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Influence of peer-based rehabilitation interventions for improving mobility and participation among adults with mobility disabilities: a systematic review [with consumer summary]
Beaudoin M, Best KL, Routhier F
Disability and Rehabilitation 2019 Jan 30:Epub ahead of print
systematic review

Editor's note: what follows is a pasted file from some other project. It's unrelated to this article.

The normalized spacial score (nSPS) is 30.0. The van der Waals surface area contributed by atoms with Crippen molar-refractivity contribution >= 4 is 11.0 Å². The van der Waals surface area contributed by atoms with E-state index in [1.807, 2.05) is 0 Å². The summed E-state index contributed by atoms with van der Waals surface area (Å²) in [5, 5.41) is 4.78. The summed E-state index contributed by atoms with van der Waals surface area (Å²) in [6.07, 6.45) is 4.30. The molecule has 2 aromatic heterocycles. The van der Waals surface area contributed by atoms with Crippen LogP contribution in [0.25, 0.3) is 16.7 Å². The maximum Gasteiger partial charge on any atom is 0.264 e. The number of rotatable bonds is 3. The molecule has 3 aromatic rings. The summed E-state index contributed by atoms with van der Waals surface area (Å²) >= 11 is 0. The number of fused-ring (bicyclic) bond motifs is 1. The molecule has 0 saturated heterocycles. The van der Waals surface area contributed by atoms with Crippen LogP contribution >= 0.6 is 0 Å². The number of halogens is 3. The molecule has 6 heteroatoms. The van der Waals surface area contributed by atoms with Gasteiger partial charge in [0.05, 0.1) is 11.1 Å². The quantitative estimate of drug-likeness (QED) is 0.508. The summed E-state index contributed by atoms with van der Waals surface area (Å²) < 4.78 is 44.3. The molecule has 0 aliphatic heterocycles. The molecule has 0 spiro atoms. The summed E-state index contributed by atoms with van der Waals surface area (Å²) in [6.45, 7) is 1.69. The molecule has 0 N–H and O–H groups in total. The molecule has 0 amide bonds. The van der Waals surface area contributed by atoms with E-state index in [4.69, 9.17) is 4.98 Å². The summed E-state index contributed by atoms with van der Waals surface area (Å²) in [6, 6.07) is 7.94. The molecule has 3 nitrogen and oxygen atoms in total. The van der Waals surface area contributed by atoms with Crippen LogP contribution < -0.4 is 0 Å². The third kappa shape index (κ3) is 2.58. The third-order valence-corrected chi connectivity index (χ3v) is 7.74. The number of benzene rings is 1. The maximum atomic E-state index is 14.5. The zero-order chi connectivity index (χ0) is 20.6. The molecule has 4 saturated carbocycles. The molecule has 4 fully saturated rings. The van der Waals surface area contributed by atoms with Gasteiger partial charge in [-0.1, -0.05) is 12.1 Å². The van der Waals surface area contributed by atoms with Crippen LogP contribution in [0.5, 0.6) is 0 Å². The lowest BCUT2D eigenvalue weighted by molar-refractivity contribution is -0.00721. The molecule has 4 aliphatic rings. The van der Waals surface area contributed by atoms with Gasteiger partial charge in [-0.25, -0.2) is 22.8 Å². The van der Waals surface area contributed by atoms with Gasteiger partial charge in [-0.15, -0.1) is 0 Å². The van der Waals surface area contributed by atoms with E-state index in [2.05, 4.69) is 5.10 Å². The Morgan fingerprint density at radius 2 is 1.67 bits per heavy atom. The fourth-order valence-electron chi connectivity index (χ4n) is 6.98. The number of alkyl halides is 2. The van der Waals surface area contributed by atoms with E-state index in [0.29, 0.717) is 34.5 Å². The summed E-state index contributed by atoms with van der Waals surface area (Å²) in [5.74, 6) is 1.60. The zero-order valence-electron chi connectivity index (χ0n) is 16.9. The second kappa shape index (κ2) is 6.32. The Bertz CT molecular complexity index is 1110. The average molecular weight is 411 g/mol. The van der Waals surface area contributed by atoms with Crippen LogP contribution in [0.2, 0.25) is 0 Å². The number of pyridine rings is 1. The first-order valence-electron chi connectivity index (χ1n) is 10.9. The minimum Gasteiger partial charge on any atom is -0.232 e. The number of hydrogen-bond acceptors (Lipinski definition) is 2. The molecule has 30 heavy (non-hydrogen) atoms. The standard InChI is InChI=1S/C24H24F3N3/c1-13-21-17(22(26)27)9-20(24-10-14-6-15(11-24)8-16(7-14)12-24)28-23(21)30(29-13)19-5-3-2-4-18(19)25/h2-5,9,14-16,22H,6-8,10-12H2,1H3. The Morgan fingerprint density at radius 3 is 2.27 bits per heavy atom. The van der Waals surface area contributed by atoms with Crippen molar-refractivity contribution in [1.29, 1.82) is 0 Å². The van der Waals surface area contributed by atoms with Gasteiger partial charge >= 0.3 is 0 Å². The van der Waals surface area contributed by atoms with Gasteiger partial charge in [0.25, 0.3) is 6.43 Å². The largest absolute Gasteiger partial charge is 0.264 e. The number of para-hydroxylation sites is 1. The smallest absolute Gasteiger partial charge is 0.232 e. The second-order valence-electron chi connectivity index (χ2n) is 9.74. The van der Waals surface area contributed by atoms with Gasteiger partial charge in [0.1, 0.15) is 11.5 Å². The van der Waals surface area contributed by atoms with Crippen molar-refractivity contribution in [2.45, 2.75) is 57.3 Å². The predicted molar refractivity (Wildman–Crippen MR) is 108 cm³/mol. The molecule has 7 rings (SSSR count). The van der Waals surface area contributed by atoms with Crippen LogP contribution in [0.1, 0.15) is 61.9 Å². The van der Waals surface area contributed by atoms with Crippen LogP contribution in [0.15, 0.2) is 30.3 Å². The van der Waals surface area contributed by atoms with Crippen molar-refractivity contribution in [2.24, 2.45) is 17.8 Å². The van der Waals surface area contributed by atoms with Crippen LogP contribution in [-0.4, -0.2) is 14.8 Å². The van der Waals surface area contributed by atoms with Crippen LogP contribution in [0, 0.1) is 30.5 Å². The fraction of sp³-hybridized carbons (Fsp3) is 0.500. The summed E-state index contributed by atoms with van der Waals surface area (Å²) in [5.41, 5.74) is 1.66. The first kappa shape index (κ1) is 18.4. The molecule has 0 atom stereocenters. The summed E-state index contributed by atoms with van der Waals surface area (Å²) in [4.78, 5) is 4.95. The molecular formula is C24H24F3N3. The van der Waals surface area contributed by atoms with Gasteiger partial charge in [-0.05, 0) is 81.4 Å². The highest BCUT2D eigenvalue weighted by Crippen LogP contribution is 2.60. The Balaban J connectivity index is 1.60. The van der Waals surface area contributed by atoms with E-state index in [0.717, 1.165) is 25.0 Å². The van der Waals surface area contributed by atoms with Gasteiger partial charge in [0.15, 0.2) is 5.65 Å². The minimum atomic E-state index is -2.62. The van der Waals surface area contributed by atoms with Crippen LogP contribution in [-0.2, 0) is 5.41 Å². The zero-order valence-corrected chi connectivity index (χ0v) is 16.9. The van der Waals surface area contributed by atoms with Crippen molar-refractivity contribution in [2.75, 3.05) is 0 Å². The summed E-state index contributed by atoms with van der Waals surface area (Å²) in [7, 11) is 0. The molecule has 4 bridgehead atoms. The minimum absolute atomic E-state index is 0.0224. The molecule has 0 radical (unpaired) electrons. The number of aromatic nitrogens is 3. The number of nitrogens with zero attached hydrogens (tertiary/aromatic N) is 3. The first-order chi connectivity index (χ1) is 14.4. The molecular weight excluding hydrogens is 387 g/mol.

PURPOSE: The prevalence of mobility disability reaches up to 20.5% among older adults. Mobility is a key factor of participation, thus rehabilitation interventions often aim to improve mobility and participation. Peer-based approaches to intervention delivery have become increasingly common. This study aims to identify peer-based rehabilitation interventions and summarize their influence on mobility and participation among individuals with mobility disabilities. METHOD: A systematic review was conducted using CINAHL, Embase, Medline, and PsycINFO. Articles that evaluated peer-based rehabilitation interventions for individuals with a mobility disability and assessed mobility or participation, as defined in the International Classification of Functioning, Disability and Health framework, were included. Study quality was assessed using the Physiotherapy Evidence Database and the Quality Assessment Tool for Before-After Studies With No Control Group. RESULTS: Thirteen peer-based studies were identified. Six peer-led studies evaluated participation and two evaluated mobility. Seven professional-led studies evaluated participation and six evaluated mobility. Randomized controlled trials had fair to high quality. The quality of pre-post studies ranged from poor to good. CONCLUSION: Peer-based interventions should not be overlooked as a potential intervention strategy, but further research is needed to establish their influence on mobility and participation. Implications for rehabilitation Peers offer a unique model of intervention that could support clinicians in their effort to improve mobility and participation outcomes for individuals with disabilities. There are currently two main models of peer-based interventions in rehabilitation: professional-led (peers assist professionals to facilitate the intervention) and peer-led interventions (peers facilitate the intervention). Both professional-led and peer-led models of intervention could be helpful in facilitating participation and in increasing mobility.

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